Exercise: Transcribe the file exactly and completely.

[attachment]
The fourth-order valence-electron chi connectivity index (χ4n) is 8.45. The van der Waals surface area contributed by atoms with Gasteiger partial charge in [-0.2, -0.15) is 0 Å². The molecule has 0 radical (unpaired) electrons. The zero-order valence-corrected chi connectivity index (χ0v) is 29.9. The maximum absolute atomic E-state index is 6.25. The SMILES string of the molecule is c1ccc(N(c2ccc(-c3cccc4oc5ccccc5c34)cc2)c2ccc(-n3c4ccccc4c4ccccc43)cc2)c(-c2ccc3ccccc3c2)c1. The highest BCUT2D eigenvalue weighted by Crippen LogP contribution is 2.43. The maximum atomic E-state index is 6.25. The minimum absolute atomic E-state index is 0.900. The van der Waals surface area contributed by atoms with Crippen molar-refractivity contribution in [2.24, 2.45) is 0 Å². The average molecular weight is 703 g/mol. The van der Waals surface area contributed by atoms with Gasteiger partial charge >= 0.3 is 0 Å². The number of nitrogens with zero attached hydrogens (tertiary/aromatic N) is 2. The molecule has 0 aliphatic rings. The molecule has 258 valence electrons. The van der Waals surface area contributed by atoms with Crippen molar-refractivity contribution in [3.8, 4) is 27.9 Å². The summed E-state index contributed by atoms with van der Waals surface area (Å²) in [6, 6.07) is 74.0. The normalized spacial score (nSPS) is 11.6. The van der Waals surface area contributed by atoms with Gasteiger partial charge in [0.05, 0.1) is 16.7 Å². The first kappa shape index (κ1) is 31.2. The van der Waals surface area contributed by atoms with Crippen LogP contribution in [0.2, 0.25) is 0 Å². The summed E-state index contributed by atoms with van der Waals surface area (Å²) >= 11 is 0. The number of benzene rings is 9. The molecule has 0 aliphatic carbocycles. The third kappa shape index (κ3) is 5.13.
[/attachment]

The fourth-order valence-electron chi connectivity index (χ4n) is 8.45. The van der Waals surface area contributed by atoms with Gasteiger partial charge in [-0.2, -0.15) is 0 Å². The molecule has 0 radical (unpaired) electrons. The zero-order valence-corrected chi connectivity index (χ0v) is 29.9. The maximum absolute atomic E-state index is 6.25. The SMILES string of the molecule is c1ccc(N(c2ccc(-c3cccc4oc5ccccc5c34)cc2)c2ccc(-n3c4ccccc4c4ccccc43)cc2)c(-c2ccc3ccccc3c2)c1. The highest BCUT2D eigenvalue weighted by Crippen LogP contribution is 2.43. The maximum atomic E-state index is 6.25. The minimum absolute atomic E-state index is 0.900. The van der Waals surface area contributed by atoms with Crippen molar-refractivity contribution in [2.24, 2.45) is 0 Å². The average molecular weight is 703 g/mol. The van der Waals surface area contributed by atoms with Gasteiger partial charge >= 0.3 is 0 Å². The number of nitrogens with zero attached hydrogens (tertiary/aromatic N) is 2. The molecule has 0 aliphatic rings. The molecule has 258 valence electrons. The van der Waals surface area contributed by atoms with Crippen molar-refractivity contribution in [3.8, 4) is 27.9 Å². The summed E-state index contributed by atoms with van der Waals surface area (Å²) in [6, 6.07) is 74.0. The normalized spacial score (nSPS) is 11.6. The van der Waals surface area contributed by atoms with Gasteiger partial charge in [0.05, 0.1) is 16.7 Å². The first kappa shape index (κ1) is 31.2. The van der Waals surface area contributed by atoms with Crippen LogP contribution in [0.2, 0.25) is 0 Å². The summed E-state index contributed by atoms with van der Waals surface area (Å²) >= 11 is 0. The number of benzene rings is 9. The molecule has 0 aliphatic carbocycles. The third kappa shape index (κ3) is 5.13.